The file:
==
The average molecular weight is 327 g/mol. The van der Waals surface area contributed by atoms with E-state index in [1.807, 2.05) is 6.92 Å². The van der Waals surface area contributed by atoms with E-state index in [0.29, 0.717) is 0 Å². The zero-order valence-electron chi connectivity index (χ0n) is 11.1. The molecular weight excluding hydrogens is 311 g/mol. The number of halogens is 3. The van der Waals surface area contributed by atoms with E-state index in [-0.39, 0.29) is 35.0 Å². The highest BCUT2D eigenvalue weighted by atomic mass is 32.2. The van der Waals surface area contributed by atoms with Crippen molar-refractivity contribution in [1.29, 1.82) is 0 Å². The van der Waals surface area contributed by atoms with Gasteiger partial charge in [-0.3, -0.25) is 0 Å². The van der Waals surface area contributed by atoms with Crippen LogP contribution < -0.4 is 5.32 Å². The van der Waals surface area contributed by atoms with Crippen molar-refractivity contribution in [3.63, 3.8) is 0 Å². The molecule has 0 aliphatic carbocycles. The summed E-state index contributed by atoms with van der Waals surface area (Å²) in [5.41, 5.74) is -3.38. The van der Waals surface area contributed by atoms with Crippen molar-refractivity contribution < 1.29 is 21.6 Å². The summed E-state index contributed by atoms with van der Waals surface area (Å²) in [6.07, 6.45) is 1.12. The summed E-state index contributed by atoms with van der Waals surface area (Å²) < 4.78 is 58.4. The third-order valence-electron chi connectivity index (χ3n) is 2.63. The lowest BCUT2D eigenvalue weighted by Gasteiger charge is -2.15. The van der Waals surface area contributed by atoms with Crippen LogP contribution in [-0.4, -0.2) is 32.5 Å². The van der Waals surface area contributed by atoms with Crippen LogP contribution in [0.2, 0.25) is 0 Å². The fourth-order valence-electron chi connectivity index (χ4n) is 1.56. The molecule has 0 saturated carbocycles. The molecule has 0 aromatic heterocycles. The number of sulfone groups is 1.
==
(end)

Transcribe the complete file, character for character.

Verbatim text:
The average molecular weight is 327 g/mol. The van der Waals surface area contributed by atoms with E-state index in [1.807, 2.05) is 6.92 Å². The van der Waals surface area contributed by atoms with E-state index in [0.29, 0.717) is 0 Å². The zero-order valence-electron chi connectivity index (χ0n) is 11.1. The molecular weight excluding hydrogens is 311 g/mol. The number of halogens is 3. The van der Waals surface area contributed by atoms with E-state index in [-0.39, 0.29) is 35.0 Å². The highest BCUT2D eigenvalue weighted by atomic mass is 32.2. The van der Waals surface area contributed by atoms with Crippen molar-refractivity contribution in [1.29, 1.82) is 0 Å². The van der Waals surface area contributed by atoms with Gasteiger partial charge in [-0.3, -0.25) is 0 Å². The van der Waals surface area contributed by atoms with Crippen LogP contribution < -0.4 is 5.32 Å². The van der Waals surface area contributed by atoms with Crippen molar-refractivity contribution in [3.63, 3.8) is 0 Å². The molecule has 0 aliphatic carbocycles. The summed E-state index contributed by atoms with van der Waals surface area (Å²) in [5.41, 5.74) is -3.38. The van der Waals surface area contributed by atoms with Crippen molar-refractivity contribution < 1.29 is 21.6 Å². The summed E-state index contributed by atoms with van der Waals surface area (Å²) in [6.07, 6.45) is 1.12. The summed E-state index contributed by atoms with van der Waals surface area (Å²) < 4.78 is 58.4. The third-order valence-electron chi connectivity index (χ3n) is 2.63. The lowest BCUT2D eigenvalue weighted by Gasteiger charge is -2.15. The van der Waals surface area contributed by atoms with Crippen LogP contribution in [-0.4, -0.2) is 32.5 Å². The van der Waals surface area contributed by atoms with Crippen LogP contribution in [0.2, 0.25) is 0 Å². The fourth-order valence-electron chi connectivity index (χ4n) is 1.56. The molecule has 0 saturated carbocycles. The molecule has 0 aromatic heterocycles. The number of sulfone groups is 1.